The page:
History Behind A Number: No. 8

Photo: USA Today

Throughout the Capitals’ 42 years in existence, they’ve issued a total of 87 different jersey numbers to the hundreds of players that have suited up in the District. In NoVa Caps’ feature, History Behind A Number, NoVa Caps’ writer Michael Fleetwood looks at a few notable players that have worn a given number. Today’s number: 8

Alex Ovechkin
Capitals Career: 2005-Present
Background: The greatest player in franchise history, Alex Ovechkin has been arguably, the face of D.C. sports since his first game in the NHL. One of the greatest goal-scorers the NHL has ever seen, Ovechkin has worn the familiar No. 8 since his career began.

Drafted by the Caps first overall in the 2004 NHL Entry Draft, Ovechkin has shattered most of the franchise records in the major offensive categories and has also put himself in the league record books as well. In 921 games played, all with Washington, Ovechkin has scored 558 goals and recorded 477 assists for 1,035 points and is first in franchise history in goals, points, power play goals, game-winning goals, shots, goals per game, and second in assists. He has scored 50 or more goals in a season seven times and reached the 100-point mark four times.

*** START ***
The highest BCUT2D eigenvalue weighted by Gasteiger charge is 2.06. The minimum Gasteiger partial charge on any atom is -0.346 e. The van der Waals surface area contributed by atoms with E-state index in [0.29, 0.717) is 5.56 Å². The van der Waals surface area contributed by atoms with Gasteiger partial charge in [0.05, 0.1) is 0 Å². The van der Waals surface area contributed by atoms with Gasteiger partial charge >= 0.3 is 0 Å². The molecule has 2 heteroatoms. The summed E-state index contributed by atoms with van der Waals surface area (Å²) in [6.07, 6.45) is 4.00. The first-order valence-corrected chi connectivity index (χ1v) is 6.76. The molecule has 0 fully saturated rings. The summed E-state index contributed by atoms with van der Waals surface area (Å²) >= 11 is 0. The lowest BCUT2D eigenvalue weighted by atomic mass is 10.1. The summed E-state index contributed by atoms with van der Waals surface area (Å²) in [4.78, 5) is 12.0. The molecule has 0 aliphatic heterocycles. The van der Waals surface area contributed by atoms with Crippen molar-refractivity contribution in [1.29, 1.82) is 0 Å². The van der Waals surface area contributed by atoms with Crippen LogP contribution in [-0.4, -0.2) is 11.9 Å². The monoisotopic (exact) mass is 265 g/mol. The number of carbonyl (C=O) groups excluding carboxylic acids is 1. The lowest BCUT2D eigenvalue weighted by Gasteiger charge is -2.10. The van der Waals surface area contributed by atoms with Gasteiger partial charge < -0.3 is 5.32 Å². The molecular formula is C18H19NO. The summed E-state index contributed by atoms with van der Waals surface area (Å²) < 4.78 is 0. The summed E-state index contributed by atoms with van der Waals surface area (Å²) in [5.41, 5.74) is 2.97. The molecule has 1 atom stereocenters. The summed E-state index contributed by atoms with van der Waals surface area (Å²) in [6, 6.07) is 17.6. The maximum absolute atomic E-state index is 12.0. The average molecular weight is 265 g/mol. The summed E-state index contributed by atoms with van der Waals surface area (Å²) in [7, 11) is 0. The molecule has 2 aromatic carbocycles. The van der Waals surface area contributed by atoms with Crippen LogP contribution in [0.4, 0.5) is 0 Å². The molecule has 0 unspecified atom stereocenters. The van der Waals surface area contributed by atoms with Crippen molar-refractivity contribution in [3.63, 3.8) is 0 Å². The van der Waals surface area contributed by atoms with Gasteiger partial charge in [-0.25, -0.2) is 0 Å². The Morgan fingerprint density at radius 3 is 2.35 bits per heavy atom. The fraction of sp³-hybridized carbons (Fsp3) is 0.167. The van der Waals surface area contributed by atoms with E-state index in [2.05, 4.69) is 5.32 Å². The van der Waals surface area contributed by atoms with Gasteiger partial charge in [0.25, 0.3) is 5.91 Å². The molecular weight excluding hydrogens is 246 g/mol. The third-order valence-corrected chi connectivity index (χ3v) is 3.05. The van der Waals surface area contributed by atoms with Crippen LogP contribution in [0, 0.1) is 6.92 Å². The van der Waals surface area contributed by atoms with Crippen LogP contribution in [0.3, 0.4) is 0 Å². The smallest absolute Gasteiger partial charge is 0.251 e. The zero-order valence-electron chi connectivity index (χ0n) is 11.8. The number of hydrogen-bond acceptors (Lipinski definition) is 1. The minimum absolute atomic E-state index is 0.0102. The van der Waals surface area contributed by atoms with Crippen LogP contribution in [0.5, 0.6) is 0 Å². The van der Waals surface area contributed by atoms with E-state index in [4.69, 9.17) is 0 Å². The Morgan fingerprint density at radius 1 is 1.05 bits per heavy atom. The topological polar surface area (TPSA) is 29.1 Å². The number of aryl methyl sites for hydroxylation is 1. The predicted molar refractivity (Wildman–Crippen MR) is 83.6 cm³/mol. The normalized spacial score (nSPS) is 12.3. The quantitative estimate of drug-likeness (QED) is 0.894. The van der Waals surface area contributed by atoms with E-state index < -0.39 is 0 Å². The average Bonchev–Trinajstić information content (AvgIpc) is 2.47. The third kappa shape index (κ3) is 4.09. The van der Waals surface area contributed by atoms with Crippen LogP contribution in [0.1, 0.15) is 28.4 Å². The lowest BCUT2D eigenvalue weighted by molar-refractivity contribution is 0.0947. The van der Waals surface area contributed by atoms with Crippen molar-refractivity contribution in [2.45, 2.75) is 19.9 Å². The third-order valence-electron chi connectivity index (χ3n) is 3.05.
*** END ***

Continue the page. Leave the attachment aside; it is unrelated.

While Ovechkin’s individual stats are outstanding, the Capitals have not been able to capture the Stanley Cup despite having teams capable of doing so. At 32-years old (33 on September 17) and with just four years left on his 13-year, $124 million contract signed in 2007, time is running out for Ovechkin to lift Lord Stanley’s mug. And while some may disagree, Ovechkin doesn’t need a Cup to prove his legacy. His numbers speak for themselves and there may not be another player in the NHL for a long time that combines pure goal-scoring with brute physicality like Ovechkin does. While his game will ultimately need to change as he ages, there’s no doubting Ovechkin is the greatest player to wear No. 8.



Larry Murphy
Capitals Career: 1983-1989
Background: A former first-round pick (fourth overall in 1980) by the Los Angeles Kings, Larry Murphy was acquired by the Caps on October 13, 1983, for Ken Houston and Brian Engblom. A defenseman known for his offensive prowess, Murphy played 72 games for the Capitals after being acquired, scoring 13 times and adding 33 assists for 46 points. In his first full season in Red, White, and Blue, Murphy recorded 55 points (13 goals, 42 assists) in 79 games played, while finishing with a plus/minus rating of plus-21 and finishing fourth on the team in scoring.

Murphy’s best season came in his third full campaign in Washington in 1986-87, when he scored an astronomically high 23 goals and added 58 assists for 81 points in 80 games played. His performance landed him numerous votes for the Norris Trophy as the NHL’s best defenseman, for which he placed third, and he also made the All-Star team. In his final full season in the District in 1987-88, Murphy recorded 61 points in 79 games played.